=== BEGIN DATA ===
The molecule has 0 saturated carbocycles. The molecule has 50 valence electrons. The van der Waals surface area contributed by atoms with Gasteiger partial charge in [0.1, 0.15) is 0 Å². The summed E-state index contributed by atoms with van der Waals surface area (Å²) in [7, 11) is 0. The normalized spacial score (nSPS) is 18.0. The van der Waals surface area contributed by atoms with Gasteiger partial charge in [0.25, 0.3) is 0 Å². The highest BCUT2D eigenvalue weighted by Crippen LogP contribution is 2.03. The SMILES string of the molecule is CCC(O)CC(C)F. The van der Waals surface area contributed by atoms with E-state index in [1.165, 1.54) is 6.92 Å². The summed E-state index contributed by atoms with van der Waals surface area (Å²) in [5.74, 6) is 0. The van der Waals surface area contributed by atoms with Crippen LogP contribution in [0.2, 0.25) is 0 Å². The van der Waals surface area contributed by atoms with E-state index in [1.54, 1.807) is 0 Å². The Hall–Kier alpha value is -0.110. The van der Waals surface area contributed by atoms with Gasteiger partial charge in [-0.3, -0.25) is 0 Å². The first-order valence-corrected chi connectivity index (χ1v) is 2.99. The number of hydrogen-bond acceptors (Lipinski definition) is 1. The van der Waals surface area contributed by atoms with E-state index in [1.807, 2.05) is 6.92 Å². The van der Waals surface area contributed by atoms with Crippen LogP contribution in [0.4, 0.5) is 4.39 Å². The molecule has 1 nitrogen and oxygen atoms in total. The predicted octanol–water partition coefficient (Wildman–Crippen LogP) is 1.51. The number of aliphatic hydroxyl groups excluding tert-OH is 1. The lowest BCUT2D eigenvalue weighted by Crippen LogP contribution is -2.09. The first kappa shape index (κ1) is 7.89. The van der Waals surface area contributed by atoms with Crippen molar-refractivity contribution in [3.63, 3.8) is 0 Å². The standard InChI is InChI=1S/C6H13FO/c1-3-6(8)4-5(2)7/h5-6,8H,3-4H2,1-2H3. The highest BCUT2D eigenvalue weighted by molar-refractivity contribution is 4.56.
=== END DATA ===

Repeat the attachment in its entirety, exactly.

The molecule has 0 saturated carbocycles. The molecule has 50 valence electrons. The van der Waals surface area contributed by atoms with Gasteiger partial charge in [0.1, 0.15) is 0 Å². The summed E-state index contributed by atoms with van der Waals surface area (Å²) in [7, 11) is 0. The normalized spacial score (nSPS) is 18.0. The van der Waals surface area contributed by atoms with Gasteiger partial charge in [0.25, 0.3) is 0 Å². The highest BCUT2D eigenvalue weighted by Crippen LogP contribution is 2.03. The SMILES string of the molecule is CCC(O)CC(C)F. The van der Waals surface area contributed by atoms with E-state index in [1.165, 1.54) is 6.92 Å². The summed E-state index contributed by atoms with van der Waals surface area (Å²) in [5.74, 6) is 0. The van der Waals surface area contributed by atoms with Crippen LogP contribution in [0.2, 0.25) is 0 Å². The van der Waals surface area contributed by atoms with E-state index in [1.54, 1.807) is 0 Å². The Hall–Kier alpha value is -0.110. The van der Waals surface area contributed by atoms with Gasteiger partial charge in [-0.3, -0.25) is 0 Å². The first-order valence-corrected chi connectivity index (χ1v) is 2.99. The number of hydrogen-bond acceptors (Lipinski definition) is 1. The van der Waals surface area contributed by atoms with E-state index in [1.807, 2.05) is 6.92 Å². The van der Waals surface area contributed by atoms with Crippen LogP contribution in [0.4, 0.5) is 4.39 Å². The molecule has 1 nitrogen and oxygen atoms in total. The predicted octanol–water partition coefficient (Wildman–Crippen LogP) is 1.51. The number of aliphatic hydroxyl groups excluding tert-OH is 1. The lowest BCUT2D eigenvalue weighted by Crippen LogP contribution is -2.09. The first kappa shape index (κ1) is 7.89. The van der Waals surface area contributed by atoms with Crippen molar-refractivity contribution in [3.63, 3.8) is 0 Å². The standard InChI is InChI=1S/C6H13FO/c1-3-6(8)4-5(2)7/h5-6,8H,3-4H2,1-2H3. The highest BCUT2D eigenvalue weighted by molar-refractivity contribution is 4.56.